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Colder temps and wet weather lead to propane shortage in Iowa

Colder temps and wet weather lead to propane shortage in Iowa
Propane tankers line up waiting to load near a terminal by Clear Lake. Submitted photo
By Kelly Terpstra,

Early mornings and long nights can result in what seem like endless shifts out in the field for farmers during harvest season.

For many who are running combines continuously from dusk until dawn, that may result in hardly any sleep at all.

“I went home one night in the last two weeks and slept in my bed for about four hours,” said farmer Randy Ellis, who also hauls propane for C.H. Wilson Transport in Charles City.

Ellis has been a busy man as of late.

A wet fall, colder temperatures and a late planting season due to a wet spring have created headaches for farmers who now need to dry their corn.

The result has been a run on propane, which has caused a shortage statewide.

Long lines of semi-trailers waiting to receive propane from ONEOK, a pipeline out of Clear Lake, have been the norm there in the last week, Ellis said.

“I had one load this weekend. I had 40 hours of wait time,” he said.

Ellis, who delivers LP (liquefied petroleum) gas to such retailers as Floyd County Ag, has been lucky if he can sneak in a catnap.

“I got maybe an hour’s sleep in the last 24 hours. We’re all out here running on pure adrenaline and that’s all we’ve got. But we can’t stop. We’ve got to keep going,” said Ellis. “We probably had two weeks now of hard running, waiting in line.”

Ellis farms 750 acres, so he understands the struggle in dealing with the wait times and sometimes having a limited supply of LP gas to dry crops to the right moisture level for sale or storage.

“A dryer takes about a third more LP to dry when it’s cold because it takes so long to heat,” said Ellis. “That’s put a lot of stress on the supply.”

The need for propane also increases when home users begin to fill tanks to heat their homes or farmers stock up to heat livestock buildings through the winter.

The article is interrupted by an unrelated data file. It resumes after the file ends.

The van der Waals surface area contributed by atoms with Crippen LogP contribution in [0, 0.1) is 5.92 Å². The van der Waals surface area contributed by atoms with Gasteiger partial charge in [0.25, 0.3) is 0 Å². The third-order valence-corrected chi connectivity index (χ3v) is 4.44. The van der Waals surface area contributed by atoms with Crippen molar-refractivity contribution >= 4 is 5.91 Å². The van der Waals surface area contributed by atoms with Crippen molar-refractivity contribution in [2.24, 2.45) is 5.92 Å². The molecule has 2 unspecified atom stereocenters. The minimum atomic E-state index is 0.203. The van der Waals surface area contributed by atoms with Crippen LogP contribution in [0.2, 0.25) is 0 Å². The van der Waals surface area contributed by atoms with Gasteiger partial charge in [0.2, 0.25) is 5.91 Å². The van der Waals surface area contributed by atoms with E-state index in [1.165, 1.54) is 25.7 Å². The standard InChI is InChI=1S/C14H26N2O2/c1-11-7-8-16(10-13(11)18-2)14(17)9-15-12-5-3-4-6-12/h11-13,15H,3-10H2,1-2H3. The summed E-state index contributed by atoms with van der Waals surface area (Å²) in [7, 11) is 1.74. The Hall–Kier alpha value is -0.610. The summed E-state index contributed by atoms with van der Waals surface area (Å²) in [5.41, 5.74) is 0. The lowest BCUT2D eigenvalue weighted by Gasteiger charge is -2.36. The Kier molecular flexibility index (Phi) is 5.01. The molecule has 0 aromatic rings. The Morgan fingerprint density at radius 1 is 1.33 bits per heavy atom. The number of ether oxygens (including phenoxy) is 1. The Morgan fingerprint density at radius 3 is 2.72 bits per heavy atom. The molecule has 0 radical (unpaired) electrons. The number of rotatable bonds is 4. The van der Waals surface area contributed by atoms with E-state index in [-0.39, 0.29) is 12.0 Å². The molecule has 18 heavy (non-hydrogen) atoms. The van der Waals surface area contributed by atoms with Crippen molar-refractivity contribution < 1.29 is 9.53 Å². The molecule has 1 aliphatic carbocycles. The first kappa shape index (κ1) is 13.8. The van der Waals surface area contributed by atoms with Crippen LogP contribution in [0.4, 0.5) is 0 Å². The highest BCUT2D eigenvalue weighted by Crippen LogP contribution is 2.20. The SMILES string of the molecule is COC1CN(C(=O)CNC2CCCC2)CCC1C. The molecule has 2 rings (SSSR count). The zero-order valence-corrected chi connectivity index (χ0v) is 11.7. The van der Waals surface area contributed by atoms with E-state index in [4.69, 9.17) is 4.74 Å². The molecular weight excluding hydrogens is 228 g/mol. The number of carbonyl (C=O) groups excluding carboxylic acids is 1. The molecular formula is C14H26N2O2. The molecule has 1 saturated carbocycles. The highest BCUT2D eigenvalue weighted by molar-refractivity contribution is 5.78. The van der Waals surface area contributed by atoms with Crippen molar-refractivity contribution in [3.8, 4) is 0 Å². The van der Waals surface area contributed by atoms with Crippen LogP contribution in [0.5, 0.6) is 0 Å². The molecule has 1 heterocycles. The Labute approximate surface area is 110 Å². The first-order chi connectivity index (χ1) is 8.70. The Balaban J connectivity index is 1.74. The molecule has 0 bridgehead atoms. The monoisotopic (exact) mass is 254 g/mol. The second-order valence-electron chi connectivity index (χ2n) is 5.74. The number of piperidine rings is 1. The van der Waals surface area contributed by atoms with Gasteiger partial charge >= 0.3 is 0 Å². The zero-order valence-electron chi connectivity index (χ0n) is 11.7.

“The biggest thing is we’ve got so much livestock in our area – several hog buildings, lots of cattle industry, chickens, turkeys. Those demand a lot of propane now because they’re so congested and getting so big. Then you throw house heat in there – obviously that comes first,” said Ellis.

Elllis has hauled for the family-run transport company his wife co-owns for about five years. During that time he remembers propane shooting up to $5 a gallon during what was a national shortage.

“We were travelling to Texas and Oklahoma,” said Ellis.

Ellis said even before farmers were running hard out in the fields this year, the propane supply seemed low.

“They weren’t pushing it through the pipeline,” said Ellis. “Ever since then we’ve been living off the bottom of the tank.”

Erica Eastman, a secretary with Floyd County Ag, which joined with Farmers Feed and Grain out of Riceville in 2008, said the price of propane at their business has remained relatively steady at $1.25 per gallon. She said she has heard of $3 a gallon for LP gas in the area, though.

“Right now, we’re trying to keep everyone happy,” said Eastman. “We’re just rationing it so everyone can get some.”

Eastman said Floyd County Ag anticipated the wet weather so an effort was made to lock-in customers for contracts so their tanks were full. That made for plenty of summer fills.

“The summer fill is usually the low of the year and the lower the price. That’s when you get as much gallons in your tank as possible,” said Eastman.

Ellis said part of the problem is propane is considered a by-product and companies burn off the natural gas because it is not as valuable as butane and methane.

“They’re getting paid way more money to push butane though that same pipeline because it all goes through the same pipe. It’s a matter of shutting one off and pushing another through,” said Ellis.

ONEOK is a Tulsa, Oklahoma-based company that owns almost 2,500 miles of intrastate transmission pipelines.

Iowa Gov. Kim Reynolds recently signed an emergency proclamation to help alleviate propane delivery problems that was enacted at the first this month and will run to the end of November. The executive order suspended provisions of Iowa law restricting the hours of service for crews and commercial drivers delivering propane.